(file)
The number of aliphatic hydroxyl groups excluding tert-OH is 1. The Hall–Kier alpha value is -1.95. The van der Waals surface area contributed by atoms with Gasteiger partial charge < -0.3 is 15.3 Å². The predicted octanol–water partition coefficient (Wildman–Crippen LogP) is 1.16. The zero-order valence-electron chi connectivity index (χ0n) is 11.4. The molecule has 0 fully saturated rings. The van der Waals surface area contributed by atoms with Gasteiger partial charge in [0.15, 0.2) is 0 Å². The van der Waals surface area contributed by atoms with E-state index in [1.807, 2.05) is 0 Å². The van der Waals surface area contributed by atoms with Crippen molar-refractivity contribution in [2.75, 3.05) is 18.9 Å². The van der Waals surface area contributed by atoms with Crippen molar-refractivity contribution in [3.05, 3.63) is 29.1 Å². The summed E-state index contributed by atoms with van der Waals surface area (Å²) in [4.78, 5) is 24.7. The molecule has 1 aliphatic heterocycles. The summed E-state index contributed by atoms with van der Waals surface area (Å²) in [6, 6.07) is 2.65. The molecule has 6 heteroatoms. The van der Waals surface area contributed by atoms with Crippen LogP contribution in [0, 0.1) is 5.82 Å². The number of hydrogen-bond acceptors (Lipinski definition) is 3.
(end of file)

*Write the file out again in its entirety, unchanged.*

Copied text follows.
The number of aliphatic hydroxyl groups excluding tert-OH is 1. The Hall–Kier alpha value is -1.95. The van der Waals surface area contributed by atoms with Gasteiger partial charge < -0.3 is 15.3 Å². The predicted octanol–water partition coefficient (Wildman–Crippen LogP) is 1.16. The zero-order valence-electron chi connectivity index (χ0n) is 11.4. The molecule has 0 fully saturated rings. The van der Waals surface area contributed by atoms with Gasteiger partial charge in [0.15, 0.2) is 0 Å². The van der Waals surface area contributed by atoms with E-state index in [1.807, 2.05) is 0 Å². The van der Waals surface area contributed by atoms with Crippen molar-refractivity contribution in [2.75, 3.05) is 18.9 Å². The van der Waals surface area contributed by atoms with Crippen molar-refractivity contribution in [3.05, 3.63) is 29.1 Å². The summed E-state index contributed by atoms with van der Waals surface area (Å²) in [4.78, 5) is 24.7. The molecule has 1 aliphatic heterocycles. The summed E-state index contributed by atoms with van der Waals surface area (Å²) in [6, 6.07) is 2.65. The molecule has 6 heteroatoms. The van der Waals surface area contributed by atoms with Crippen LogP contribution in [0, 0.1) is 5.82 Å². The number of hydrogen-bond acceptors (Lipinski definition) is 3.